This was not helped by Cellino himself. It appeared that the ban had convinced him it was time to sell, and on October 30 a deal was agreed in principle for Cellino to pass his majority stake to Leeds Fans United (LFU), a group first formed in April. The chief executive of this supporters’ group, Dylan Thwaites, said: “We've been speaking to Massimo Cellino for some time now about buying a share in the club. Massimo no longer feels he has the support of the fans and subsequently has agreed to sell his shares to us.” Cellino told BBC Radio Leeds: “I'm sad and embarrassed. My dream was to do my best but I've achieved nothing.”
Yet by November 4, the deal had collapsed. LFU said that Cellino “no longer wishes to sell to Leeds fans. Our insistence on him confirming his verbal offer of exclusivity in a legally binding agreement has forced transparency on his motives.” The Italian said in response that he was still looking to sell the club, but that LFU “say a lot of fairytales. They really are like kids in a sweet shop.”
Relations with fans were only getting worse. Despite going eight months without a home win – a run brought to an end against Cardiff City with the help of a priest who blessed the pitch and dressing room ahead of the game at Cellino’s request – the club raised the price of tickets in the South Stand by £5, including a ‘meal deal’ voucher in what was labelled a ‘pie tax’. Cellino later claimed in an interview with Italian newspaper L’Unione Sarda that the increase was a punishment to fans for criticising him.
He had also attempted to limit ticket sales to Leeds fans for away games, in protest against being “exploited” by the Football League and Sky Sports with the number of televised matches they were involved in. He backed down after criticism from supporters but drew new battle lines on December 29, when Leeds hosted Derby County in an evening kick-off and he tried to bar Sky cameras from the ground, claiming in a statement that the League were “unfairly prejudicing Leeds (and certain other clubs) by allowing Sky to unfairly disrupt Leeds United for their own commercial purposes”. So began a dramatic stand-off as former Leeds chief executive Shaun Harvey, now in the same role with the Football League, came to Elland Road to try and resolve matters, and the club eventually relented.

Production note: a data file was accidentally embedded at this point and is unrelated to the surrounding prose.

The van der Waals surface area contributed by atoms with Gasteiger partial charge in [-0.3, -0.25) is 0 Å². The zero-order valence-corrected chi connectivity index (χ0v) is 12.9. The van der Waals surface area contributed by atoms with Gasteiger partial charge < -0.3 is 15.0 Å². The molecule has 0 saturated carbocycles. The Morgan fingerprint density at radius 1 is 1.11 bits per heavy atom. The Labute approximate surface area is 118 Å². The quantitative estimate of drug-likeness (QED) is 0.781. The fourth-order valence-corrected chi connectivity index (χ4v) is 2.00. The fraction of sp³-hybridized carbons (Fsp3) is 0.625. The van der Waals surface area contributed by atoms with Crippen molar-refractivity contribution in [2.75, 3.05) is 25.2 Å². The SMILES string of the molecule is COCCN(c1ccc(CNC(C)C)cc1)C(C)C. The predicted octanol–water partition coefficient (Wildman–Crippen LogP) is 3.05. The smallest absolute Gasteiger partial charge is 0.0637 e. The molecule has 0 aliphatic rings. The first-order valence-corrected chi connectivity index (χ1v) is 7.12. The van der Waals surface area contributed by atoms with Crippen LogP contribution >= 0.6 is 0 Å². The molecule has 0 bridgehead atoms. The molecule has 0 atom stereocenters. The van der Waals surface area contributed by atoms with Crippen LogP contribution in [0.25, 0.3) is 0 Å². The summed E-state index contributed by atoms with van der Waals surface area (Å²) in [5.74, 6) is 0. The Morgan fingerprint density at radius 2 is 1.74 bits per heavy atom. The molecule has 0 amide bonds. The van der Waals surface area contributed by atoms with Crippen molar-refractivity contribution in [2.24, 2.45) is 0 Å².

With price increases resulting in average attendances dropping below 22,000, another unambitious transfer window seeing the latest loss of their best young talent as Byram moved to West Ham United for £3.7m, and the team under Evans continuing to plod along in mid-table with one win in 11 league games after Christmas, the open warfare between fans and owner stepped up.
In February, a ‘Time To Go Massimo’ advert and a series of messages were projected onto Elland Road during a game against Middlesbrough. A few weeks later Cellino’s sons Ercole and Edoardo, who were both club directors, hit back at criticism on social media with the former calling one woman a “whale” who should “stop eating”, and the latter calling another fan a “moron”.
In a passionate Telegraph interview in April, Cellino said: “I can be a pain in the arse but I’m not a bad person. So when people say I’m dishonest, it hurts me… When the fans call me a bastard, it hurts me a lot, but I understand the fans who are pissed off. Maybe if I was in their position I’d say the same thing.”
He also showed his disproval of working with Evans, saying that “he has to learn to shut his mouth”. With the team failing to build a consistent run they slumped to a fifth mid-table finish in a row, ending 13th. May saw endless speculation about managers elsewhere being approached to take on the job for the 2016-17 season. Karl Robinson and Darrell Clarke both turned down the role and Evans saw the inevitable, leaving the club at the end of the month. He said: “If Mr Cellino has an option on me to extend my contract and sees fit to speak to other people, I had to ask myself, ‘One, was he doing it because he doubted me or, two, he wanted to see if there was something better in the market? For a time I believed it was the second of those two but the last week I saw there were other people in for the job and I took the opinion it was not going to be me.”